The Harpia’s optical design incorporates a list of features and materials that we’ve come to expect at the uppermost echelons of performance, along with what I consider to be a truly innovative design element. Zeiss built the Harpia scopes with an objective lens group that functions as the zoom mechanism. So rather than having an eyepiece that works the variable magnification aspect of the scope, the scope’s objective lens group performs this function. Why does it matter? By designing the optics this way, Zeiss was able to give us birders the experience of using a scope with a spectacularly wide field of view. On the 85mm Harpia, the field of view starts at 190 feet at 1,000 yards. Every other comparable scope on the market has a field of view no wider than 130 feet at 1,000 yards. That’s a significant difference, especially when trying to track moving birds at high magnification, or getting smaller birds in dense vegetation in your scope. A wide field of view is one of those features in any binocular or scope that is always a plus for birders. It makes the equipment more user-friendly, and as a result, you end up seeing more.
Zeiss didn’t take any shortcuts with the materials used in the Harpia’s lenses. The extra-low dispersion (ED) fluoride glass and field-flatting lenses make for a high-resolution image across the scope’s entire field of view, with excellent color contrast and low light performance. I had the opportunity to experience this first hand on an early morning bird hike recently in Cape May, New Jersey. As we were gathering in the parking lot at the renowned Beanery, we spotted a falcon perched atop a distant tree. The bird was heavily backlit at a distance of about 200 yards. When I got the Harpia focused in on this bird, its face mask, color, and the patterning of a male American kestrel were clear. Given the distance and the poor lighting situation, there are few scopes that could have pulled this off as well as the Harpia did. In addition to rendering an image with high contrast, there was no chromatic aberration or color fringing present around the silhouette of this bird perched against the sky. I would rate this scope’s optical performance among the best on the market, which is exactly where it should be given its pedigree.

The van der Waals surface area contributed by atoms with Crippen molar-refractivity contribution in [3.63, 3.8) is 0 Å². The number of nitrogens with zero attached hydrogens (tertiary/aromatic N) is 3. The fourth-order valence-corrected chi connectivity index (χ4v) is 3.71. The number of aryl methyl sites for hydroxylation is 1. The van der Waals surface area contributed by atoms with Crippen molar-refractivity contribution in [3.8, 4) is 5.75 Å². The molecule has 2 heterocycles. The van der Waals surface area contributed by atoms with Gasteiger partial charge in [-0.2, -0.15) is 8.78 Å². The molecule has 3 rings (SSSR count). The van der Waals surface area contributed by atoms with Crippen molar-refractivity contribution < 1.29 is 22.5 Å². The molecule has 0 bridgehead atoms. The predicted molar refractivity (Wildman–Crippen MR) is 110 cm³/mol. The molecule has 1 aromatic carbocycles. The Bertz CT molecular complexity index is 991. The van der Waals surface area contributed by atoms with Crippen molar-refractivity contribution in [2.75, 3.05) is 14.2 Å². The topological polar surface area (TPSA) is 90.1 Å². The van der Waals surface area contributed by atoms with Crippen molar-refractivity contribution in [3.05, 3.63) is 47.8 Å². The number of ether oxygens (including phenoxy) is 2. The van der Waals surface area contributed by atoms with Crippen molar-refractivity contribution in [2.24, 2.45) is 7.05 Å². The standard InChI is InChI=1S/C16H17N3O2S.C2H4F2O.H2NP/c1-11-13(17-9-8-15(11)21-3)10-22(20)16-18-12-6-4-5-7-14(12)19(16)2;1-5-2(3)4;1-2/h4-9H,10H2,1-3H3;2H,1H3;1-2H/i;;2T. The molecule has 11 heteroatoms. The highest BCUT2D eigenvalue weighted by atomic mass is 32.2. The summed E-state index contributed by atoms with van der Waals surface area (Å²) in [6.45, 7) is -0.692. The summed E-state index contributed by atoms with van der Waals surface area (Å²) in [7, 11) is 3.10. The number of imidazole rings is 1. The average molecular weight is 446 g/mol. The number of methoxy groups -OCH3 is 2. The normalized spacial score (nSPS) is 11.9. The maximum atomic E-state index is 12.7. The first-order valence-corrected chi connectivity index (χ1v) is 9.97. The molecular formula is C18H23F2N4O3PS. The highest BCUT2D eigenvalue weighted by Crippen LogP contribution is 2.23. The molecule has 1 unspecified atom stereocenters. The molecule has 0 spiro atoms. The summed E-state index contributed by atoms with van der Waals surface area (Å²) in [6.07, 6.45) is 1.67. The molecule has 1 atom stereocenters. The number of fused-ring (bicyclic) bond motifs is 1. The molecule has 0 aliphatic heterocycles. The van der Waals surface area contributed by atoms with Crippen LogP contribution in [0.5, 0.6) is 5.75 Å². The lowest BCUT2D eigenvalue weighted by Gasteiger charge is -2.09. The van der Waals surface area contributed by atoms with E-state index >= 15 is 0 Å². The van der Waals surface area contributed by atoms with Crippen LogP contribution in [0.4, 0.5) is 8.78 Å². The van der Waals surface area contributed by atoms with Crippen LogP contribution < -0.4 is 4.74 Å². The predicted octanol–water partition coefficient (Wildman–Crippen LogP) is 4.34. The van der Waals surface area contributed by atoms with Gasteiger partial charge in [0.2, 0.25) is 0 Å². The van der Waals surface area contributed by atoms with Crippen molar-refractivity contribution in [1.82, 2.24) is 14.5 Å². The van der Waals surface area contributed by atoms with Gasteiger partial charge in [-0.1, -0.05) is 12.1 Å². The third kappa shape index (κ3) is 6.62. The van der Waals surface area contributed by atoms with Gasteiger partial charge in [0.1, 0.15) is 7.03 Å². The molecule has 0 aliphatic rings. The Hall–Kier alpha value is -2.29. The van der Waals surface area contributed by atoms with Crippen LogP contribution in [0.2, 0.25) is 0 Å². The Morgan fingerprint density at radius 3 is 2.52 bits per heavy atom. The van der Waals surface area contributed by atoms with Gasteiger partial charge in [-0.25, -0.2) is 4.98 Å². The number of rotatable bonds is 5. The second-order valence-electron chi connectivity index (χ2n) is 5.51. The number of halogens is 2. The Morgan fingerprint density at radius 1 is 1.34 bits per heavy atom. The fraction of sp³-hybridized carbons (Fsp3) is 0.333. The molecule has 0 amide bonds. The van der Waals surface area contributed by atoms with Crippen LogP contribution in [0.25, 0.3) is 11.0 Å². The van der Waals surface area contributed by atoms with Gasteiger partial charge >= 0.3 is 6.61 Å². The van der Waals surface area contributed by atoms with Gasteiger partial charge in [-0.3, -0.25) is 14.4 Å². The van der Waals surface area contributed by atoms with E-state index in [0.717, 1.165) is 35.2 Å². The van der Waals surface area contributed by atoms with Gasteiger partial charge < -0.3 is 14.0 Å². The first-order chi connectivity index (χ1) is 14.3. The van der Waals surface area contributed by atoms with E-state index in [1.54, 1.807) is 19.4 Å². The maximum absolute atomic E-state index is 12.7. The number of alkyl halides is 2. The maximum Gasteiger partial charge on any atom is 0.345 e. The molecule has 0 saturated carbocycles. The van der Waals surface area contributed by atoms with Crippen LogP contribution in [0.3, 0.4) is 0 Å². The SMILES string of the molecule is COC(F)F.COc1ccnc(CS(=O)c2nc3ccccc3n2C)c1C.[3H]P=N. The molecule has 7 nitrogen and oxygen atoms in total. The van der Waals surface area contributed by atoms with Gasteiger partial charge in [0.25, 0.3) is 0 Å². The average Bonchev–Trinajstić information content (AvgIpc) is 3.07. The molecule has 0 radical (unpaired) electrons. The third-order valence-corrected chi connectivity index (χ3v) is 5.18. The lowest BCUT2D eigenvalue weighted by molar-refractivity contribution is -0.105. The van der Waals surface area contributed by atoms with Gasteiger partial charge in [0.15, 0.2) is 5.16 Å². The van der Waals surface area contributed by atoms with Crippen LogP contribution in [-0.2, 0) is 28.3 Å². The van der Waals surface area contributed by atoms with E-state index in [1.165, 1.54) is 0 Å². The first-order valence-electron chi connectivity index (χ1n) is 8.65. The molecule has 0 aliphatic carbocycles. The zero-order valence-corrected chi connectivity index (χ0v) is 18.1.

Eye-glass wearers are sure to be pleased with the consistent 18mm of eye relief provided by the Harpia. This means that if you’re wearing glasses, you’ll have comfortable, full-field views through this scope, even at the upper reaches of its magnification range. All of these optical features and performance point to one thing: The Harpia is a very comfortable scope to use for long periods of time. To put it most simply, it’s easy on the eyes!
Accessories and What’s Missing
Optional accessories for the Harpia include an easy-to-use smartphone adapter that fits most iPhones as well as a handful of non-Apple smartphones. The scope comes with an objective lens cover as well as a tethered eyepiece cover. I find that the scope’s rubber armoring is well suited to protecting the scope from scratches and dings, but if you’d like some additional coverage, Zeiss has developed a snug, view-thru style neoprene carrying case as an optional accessory.
There are two notable things missing from the Harpia scope line. First, prospective buyers will notice that there is no option for getting this scope with a straight eyepiece. In an interview I recently read with Zeiss’ manager of product strategy, Gerald Dobbler states that the decision to make the Harpia with an angled eyepiece exclusively was made after consideration of the fact that about 90 percent of the scopes purchased by consumers are angled. With 18 years of experience selling spotting scopes to birders, I can attest to this lopsided market preference, and I am empathetic to Zeiss’s decision in this regard.
The other thing that’s missing is a more compact model. As I stated earlier, the Harpia is produced in 85 and 95mm objective lens configurations. In other words, big and bigger. These larger sizes have quite the upside when it comes to performance, but from a practical perspective, I love the versatility and portability of a 65mm (or smaller) spotting scope. I hope this is a situation that is rectified at some point, as I think Zeiss could miss out on a large consumer base that wants spotting scopes to be more convenient to use.
With the introduction of the new Harpia scope, Zeiss is back where it belongs atop the optical food chain, if you will, keeping company with Swarovski, Leica, and Kowa. With its top-flight optics, distinctive design features, and first-in-class wide field-of-view, the Harpia is a noteworthy contender for birders who are looking for the very best spotting scope.
Ready to try the Zeiss Victory Harpia out for yourself? Your friends at Redstart Birding will be happy to help!